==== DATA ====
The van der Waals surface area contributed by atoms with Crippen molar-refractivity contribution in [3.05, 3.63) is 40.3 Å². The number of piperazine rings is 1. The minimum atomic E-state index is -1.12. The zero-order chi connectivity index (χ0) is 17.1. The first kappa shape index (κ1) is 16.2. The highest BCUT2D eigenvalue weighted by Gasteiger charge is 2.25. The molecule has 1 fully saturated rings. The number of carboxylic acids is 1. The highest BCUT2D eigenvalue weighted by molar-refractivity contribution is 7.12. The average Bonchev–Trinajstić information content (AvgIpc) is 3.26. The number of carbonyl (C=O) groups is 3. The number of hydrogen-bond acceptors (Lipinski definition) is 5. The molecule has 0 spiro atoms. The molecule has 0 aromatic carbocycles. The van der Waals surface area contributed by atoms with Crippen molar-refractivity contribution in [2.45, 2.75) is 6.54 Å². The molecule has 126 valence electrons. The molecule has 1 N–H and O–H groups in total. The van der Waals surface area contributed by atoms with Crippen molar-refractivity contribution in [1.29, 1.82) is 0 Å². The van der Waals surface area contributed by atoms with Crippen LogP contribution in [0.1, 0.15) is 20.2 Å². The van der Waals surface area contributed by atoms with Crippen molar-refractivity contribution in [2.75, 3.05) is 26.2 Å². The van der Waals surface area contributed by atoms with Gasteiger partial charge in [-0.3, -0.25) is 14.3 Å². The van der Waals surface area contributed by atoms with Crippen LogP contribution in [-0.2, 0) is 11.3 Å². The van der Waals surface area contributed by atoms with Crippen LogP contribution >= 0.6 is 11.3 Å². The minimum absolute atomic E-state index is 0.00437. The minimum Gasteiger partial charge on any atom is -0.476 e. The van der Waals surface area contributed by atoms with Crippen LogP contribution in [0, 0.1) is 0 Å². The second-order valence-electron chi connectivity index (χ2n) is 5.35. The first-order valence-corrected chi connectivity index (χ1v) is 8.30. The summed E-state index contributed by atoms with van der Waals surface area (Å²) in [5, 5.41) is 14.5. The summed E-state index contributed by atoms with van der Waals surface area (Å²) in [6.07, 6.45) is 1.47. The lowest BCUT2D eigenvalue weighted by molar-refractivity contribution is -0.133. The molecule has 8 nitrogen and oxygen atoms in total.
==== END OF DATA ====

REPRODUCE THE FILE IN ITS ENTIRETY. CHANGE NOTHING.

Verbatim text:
The van der Waals surface area contributed by atoms with Crippen molar-refractivity contribution in [3.05, 3.63) is 40.3 Å². The number of piperazine rings is 1. The minimum atomic E-state index is -1.12. The zero-order chi connectivity index (χ0) is 17.1. The first kappa shape index (κ1) is 16.2. The highest BCUT2D eigenvalue weighted by Gasteiger charge is 2.25. The molecule has 1 fully saturated rings. The number of carboxylic acids is 1. The highest BCUT2D eigenvalue weighted by molar-refractivity contribution is 7.12. The average Bonchev–Trinajstić information content (AvgIpc) is 3.26. The number of carbonyl (C=O) groups is 3. The number of hydrogen-bond acceptors (Lipinski definition) is 5. The molecule has 0 spiro atoms. The molecule has 0 aromatic carbocycles. The van der Waals surface area contributed by atoms with Crippen molar-refractivity contribution in [2.45, 2.75) is 6.54 Å². The molecule has 126 valence electrons. The molecule has 1 N–H and O–H groups in total. The van der Waals surface area contributed by atoms with Crippen molar-refractivity contribution in [1.29, 1.82) is 0 Å². The van der Waals surface area contributed by atoms with Crippen LogP contribution in [0.1, 0.15) is 20.2 Å². The van der Waals surface area contributed by atoms with Crippen molar-refractivity contribution in [2.75, 3.05) is 26.2 Å². The van der Waals surface area contributed by atoms with Gasteiger partial charge in [-0.3, -0.25) is 14.3 Å². The van der Waals surface area contributed by atoms with Crippen LogP contribution in [-0.2, 0) is 11.3 Å². The van der Waals surface area contributed by atoms with Crippen LogP contribution >= 0.6 is 11.3 Å². The minimum absolute atomic E-state index is 0.00437. The minimum Gasteiger partial charge on any atom is -0.476 e. The van der Waals surface area contributed by atoms with Crippen LogP contribution in [0, 0.1) is 0 Å². The second-order valence-electron chi connectivity index (χ2n) is 5.35. The first-order valence-corrected chi connectivity index (χ1v) is 8.30. The summed E-state index contributed by atoms with van der Waals surface area (Å²) in [5, 5.41) is 14.5. The summed E-state index contributed by atoms with van der Waals surface area (Å²) in [6.07, 6.45) is 1.47. The lowest BCUT2D eigenvalue weighted by molar-refractivity contribution is -0.133. The molecule has 8 nitrogen and oxygen atoms in total.